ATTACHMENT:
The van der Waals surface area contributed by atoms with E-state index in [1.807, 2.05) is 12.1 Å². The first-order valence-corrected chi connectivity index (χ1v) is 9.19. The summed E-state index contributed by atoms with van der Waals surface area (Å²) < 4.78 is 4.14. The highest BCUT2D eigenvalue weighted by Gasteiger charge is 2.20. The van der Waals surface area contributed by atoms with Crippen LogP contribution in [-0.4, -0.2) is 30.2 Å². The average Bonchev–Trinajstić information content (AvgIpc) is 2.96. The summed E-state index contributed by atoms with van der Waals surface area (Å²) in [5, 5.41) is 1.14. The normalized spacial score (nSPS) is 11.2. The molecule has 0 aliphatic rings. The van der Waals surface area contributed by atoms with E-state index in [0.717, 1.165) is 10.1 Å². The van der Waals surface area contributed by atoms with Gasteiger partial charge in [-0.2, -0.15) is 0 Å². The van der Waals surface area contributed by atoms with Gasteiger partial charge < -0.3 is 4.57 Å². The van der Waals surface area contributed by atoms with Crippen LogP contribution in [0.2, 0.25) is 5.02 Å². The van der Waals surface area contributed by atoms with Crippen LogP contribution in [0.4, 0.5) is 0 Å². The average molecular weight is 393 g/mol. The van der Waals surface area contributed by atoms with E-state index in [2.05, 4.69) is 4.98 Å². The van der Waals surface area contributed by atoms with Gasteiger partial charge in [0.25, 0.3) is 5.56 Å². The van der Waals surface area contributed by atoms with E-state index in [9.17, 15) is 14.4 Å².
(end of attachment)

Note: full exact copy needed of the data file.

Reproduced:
The van der Waals surface area contributed by atoms with E-state index in [1.807, 2.05) is 12.1 Å². The first-order valence-corrected chi connectivity index (χ1v) is 9.19. The summed E-state index contributed by atoms with van der Waals surface area (Å²) < 4.78 is 4.14. The highest BCUT2D eigenvalue weighted by Gasteiger charge is 2.20. The van der Waals surface area contributed by atoms with Crippen LogP contribution in [-0.4, -0.2) is 30.2 Å². The average Bonchev–Trinajstić information content (AvgIpc) is 2.96. The summed E-state index contributed by atoms with van der Waals surface area (Å²) in [5, 5.41) is 1.14. The normalized spacial score (nSPS) is 11.2. The molecule has 0 aliphatic rings. The van der Waals surface area contributed by atoms with E-state index in [0.717, 1.165) is 10.1 Å². The van der Waals surface area contributed by atoms with Gasteiger partial charge in [-0.2, -0.15) is 0 Å². The van der Waals surface area contributed by atoms with Gasteiger partial charge < -0.3 is 4.57 Å². The van der Waals surface area contributed by atoms with Crippen LogP contribution in [0.2, 0.25) is 5.02 Å². The van der Waals surface area contributed by atoms with Crippen LogP contribution in [0.4, 0.5) is 0 Å². The average molecular weight is 393 g/mol. The van der Waals surface area contributed by atoms with E-state index in [2.05, 4.69) is 4.98 Å². The van der Waals surface area contributed by atoms with Gasteiger partial charge in [0.25, 0.3) is 5.56 Å². The van der Waals surface area contributed by atoms with E-state index in [9.17, 15) is 14.4 Å².